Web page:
Dear High School Graduate
When I walked across the stage to receive my high school diploma, I felt all of the things I was supposed to feel: excited, energized, and so happy to be done.
I even cried a little, saying goodbye to all of the teachers and friends that had made such a positive and lasting impact on my life. But then came the very daunting task of turning the page and starting a new chapter in my life: college. Suddenly, I was less excited and energized, and more overwhelmed and scared.
Let me fast forward a bit and tell you that my early 20's were some of the hardest years of my life so far, so that's why as graduation season begins, I feel no envy for an 18-year-old kid about to embark on a journey that I've felt I only recently completed (maybe almost completed?).
Young adulthood is the worst and the best all at the same time, and it can also be a time of profound growth and change. So now that I'm 25 and feel a little less traumatized by the whole experience, here's what I learned from barely making it through my early 20's:
No, you don't actually have to go to college. You really don't.
Your parents, teachers, friends, and basically the entire world might tell you otherwise, but I know after interacting with hundreds of students and meeting lots of people who chose a different path, that you will actually be okay (and not fall into drugs or prostitution) if you choose not to go to college.
Maybe you want to take a gap year and travel.
Maybe you'll work for a year and find you want to get a college degree a few years later.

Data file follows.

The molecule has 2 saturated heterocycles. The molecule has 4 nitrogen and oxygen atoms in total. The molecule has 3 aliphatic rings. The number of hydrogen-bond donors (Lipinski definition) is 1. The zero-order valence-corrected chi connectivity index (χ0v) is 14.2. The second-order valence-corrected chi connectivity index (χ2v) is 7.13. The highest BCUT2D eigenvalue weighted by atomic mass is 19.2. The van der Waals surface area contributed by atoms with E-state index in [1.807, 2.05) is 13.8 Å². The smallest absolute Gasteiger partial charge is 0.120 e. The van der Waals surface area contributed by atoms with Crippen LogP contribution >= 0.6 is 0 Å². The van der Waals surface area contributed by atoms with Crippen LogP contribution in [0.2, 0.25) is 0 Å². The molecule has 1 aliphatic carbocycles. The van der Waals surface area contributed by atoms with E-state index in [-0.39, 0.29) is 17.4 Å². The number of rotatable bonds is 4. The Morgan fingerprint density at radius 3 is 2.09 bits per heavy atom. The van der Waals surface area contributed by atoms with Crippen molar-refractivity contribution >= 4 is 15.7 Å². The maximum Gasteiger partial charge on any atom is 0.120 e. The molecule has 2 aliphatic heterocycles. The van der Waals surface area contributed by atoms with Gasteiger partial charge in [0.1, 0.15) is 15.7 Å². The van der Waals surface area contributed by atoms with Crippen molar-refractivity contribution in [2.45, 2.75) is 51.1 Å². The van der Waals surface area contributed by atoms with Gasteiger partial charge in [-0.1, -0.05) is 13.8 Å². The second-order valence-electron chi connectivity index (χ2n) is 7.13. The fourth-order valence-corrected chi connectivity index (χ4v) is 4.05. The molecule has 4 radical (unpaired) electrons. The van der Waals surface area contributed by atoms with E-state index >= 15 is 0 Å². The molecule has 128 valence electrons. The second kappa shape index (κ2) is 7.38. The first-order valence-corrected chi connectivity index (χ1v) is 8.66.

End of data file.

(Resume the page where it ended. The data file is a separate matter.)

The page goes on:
Maybe you'll go for one semester and see how you like it.
Maybe you won't go at all.
There's no law or doctrine mandating college for all 18-year-old's. Part of growing up is learning to listen to your gut. And to be transparent, college was the right choice for me and I loved every second of it, but I've learned that not everyone is ready to take that step three months after graduating from high school.
Forget stamps or rare coins! You'll be an avid collector of identities!
I think I probably had some sort of identity crisis every week. College definitely contributed to it but overall, I'm so grateful to have spent the time confronting my own privileges, and beliefs, and assumptions I have about the world.
At this point, it's kind of cliche to write about identity issues and 20-somethings, but that's only because it's true and really important.
Question what you know and who you are, and chase your curiosity.
I'm just gonna say it: there are drugs, alcohol and sex.
I'm not your mother. Just be safe*, kids. And let's be real, you probably already know all about this.
*If you don't know how to be safe, then please ask Google or someone you trust. I too went to a very small (aka small-minded) high school and know that sometimes you have to be your own teacher.
Let yourself feel things.
I spent most of my time wandering in and out of classrooms, reading too many books, writing angst-y poetry, and crying about everything. (Note: this is the actual definition of cliche.)
The shitty thing about confronting your own identity, beliefs, and assumptions, is the pain and loss that comes with it. So mourn, cry, and wait patiently for the awesome part that comes after (more about the awesome part later).
Hold on to your friends.
Life as a twenty-year-old sucks even more when you isolate yourself. So don't.
And to be clear: a friend is someone who let's you be yourself, and who has genuine concern for you. Just to be clear.
So yes graduate, throwing your cap into the air and tucking a high school diploma under your arm is an amazing experience and an awesome accomplishment, and what comes next is absolutely overwhelming and scary.
But if you let it, the next few years of your life can also be extremely profound and extremely fun too.
So get ready.